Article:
Chloe Fletcher (Policy Director) National Federation of ALMOs

Tracy Harrison (CEO) Northern Housing Consortium

Darren Hartley (CEO)TAROE Trust

Kate Henderson (CEO) National Housing Federation

Alison Inman, SHOUT

Alistair McIntosh (CEO) Housing Quality Network

Geeta Nanda OBE (CEO) Metropolitan Thames Valley Housing and Chair, G15

Polly Neate (CEO) Shelter

Jenny Osbourne (CEO) TPAS

Nick Reynolds (Chair) National Federation of Tenant Management Organisations

Gavin Smart (CEO) Chartered Institute of Housing

Kwajo Tweneboa, Social Housing Campaigner

Matthew Walker (CEO) Leeds Federated Housing Association and Chair, PlaceShapers

Social Housing Tenants’ Climate Jury Webinar Series – Watch Now!

As part of its commitment to promote the work of the Social Housing Tenants’ Climate Jury, and begin a dialogue as to how the social housing sector can implement the Jury’s recommendations, the Northern Housing Consortium recently arranged the Social Housing Tenants’ Climate Jury Webinar Series. Recordings of the series are available for all NHC members to watch now via the below link.

Across the different sessions expert speakers, including commentators who originally gave ‘evidence’ to the Jury, discussed examples of what the Jury felt represented good practice in decarbonising homes as well as the wider implications of retrofit and climate change highlighted as core concerns.

The webinars looked at:

  • The resident centred retrofit journey – highlighting good practice from all tenures, the small details needed to ensure all possible disruption is mitigated against and tenants assured, and the new roles housing providers are investing in.
  • Expanding climate and decarbonisation education in social housing – including a focus on the rise of carbon literacy training in the sector, the innovative approaches to engaging and informing our communities, and the role of industry in ensuring the user journey in renewable heating technology is as smooth as possible.
  • Tackling climate change and building communities – considering ways in which housing retrofit can be made one part of making neighbourhoods more environmentally friendly but also happier, healthier places. Speakers discussed improving collaboration between all community stakeholders, projects complementing retrofit work with wider neighbourhood transformation, and how housing providers can lead the way in opening up and maximising community green spaces.
  • Creating good green jobs at the local level and ensuring opportunity for all – building on the Jury’s desire to see housing providers working with business, education, and Government to drive job creation in green industries and the roles that will decarbonise the built environment. Speakers discussed the central role housing providers can play as anchor institutions, large employers in their areas, and organisations with a vested interest in investing in people as well as place.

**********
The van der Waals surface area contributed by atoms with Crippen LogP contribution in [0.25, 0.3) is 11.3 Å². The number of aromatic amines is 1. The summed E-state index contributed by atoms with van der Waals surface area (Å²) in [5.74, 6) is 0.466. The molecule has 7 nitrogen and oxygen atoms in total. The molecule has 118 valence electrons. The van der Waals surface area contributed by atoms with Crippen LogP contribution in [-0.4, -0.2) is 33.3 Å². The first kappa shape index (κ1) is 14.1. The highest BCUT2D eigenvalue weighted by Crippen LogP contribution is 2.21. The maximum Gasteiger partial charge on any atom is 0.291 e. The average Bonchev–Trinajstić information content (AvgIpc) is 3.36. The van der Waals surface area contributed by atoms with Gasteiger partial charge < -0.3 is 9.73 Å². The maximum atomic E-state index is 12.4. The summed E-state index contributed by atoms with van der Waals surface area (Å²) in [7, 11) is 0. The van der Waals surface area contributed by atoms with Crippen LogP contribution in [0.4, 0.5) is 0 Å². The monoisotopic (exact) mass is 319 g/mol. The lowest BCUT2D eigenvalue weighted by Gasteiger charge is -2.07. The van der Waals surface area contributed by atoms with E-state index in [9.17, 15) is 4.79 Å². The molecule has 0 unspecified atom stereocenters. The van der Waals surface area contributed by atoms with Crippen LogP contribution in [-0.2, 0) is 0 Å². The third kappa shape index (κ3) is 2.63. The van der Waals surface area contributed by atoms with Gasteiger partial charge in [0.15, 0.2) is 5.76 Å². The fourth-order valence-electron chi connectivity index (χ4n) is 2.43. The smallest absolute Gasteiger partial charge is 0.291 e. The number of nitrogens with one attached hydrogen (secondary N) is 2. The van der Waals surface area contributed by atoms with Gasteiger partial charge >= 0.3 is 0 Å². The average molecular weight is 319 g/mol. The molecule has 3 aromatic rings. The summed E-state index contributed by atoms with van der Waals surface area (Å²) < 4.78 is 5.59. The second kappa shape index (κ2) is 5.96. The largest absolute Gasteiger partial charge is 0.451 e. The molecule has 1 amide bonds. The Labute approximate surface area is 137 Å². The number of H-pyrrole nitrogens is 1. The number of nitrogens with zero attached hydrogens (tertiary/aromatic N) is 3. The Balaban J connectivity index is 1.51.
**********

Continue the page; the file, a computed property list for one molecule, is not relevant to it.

The Social Housing Tenants’ Climate Jury Webinar Series can be viewed HERE.

The Housing Ombudsman launches call for evidence on noise complaints

Social housing landlords and residents are being asked to provide evidence to a new investigation, which will explore how social landlords manage reports of noise nuisance and what drives complaints about how those are handled.

The Ombudsman has received a “significant” number of complaints relating to noise over the past three years, with over 40% of complaints resulting in maladministration.

The investigation aims to understand how approaches to noise nuisance work in practice and how landlords work with other agencies.

It will also ask what is successful in mitigating inherent, or unavoidable, modern noise and what is successful intervention.

In addition to the survey responses, the Ombudsman will also draw from its casebook and from members of its resident panel.

Richard Blakeway, Housing Ombudsman, said: “Noise complaints can have a particularly significant impact on residents causing deep frustration and stress, and it’s an area that also presents difficult challenges for landlords.

We are keen to examine all aspects of noise related complaints and particularly how complaints are managed under anti-social behaviour policies. The statutory thresholds can be high and result in a lengthy process for residents while they may continue to experience the disturbance.”

He also said the investigation will also examine the relationship between anti-social behaviour and noise with best practice and learning being shared across the social housing sector.

The online survey will close on Friday 13 May and can be accessed via the Housing Ombudsman website.

The Housing Ombudsman was granted powers to investigate systemic issues in 2020. It has since produced Spotlight reports on damp and mouldheating and hot water, and cladding complaints.

For further information about this matter please contact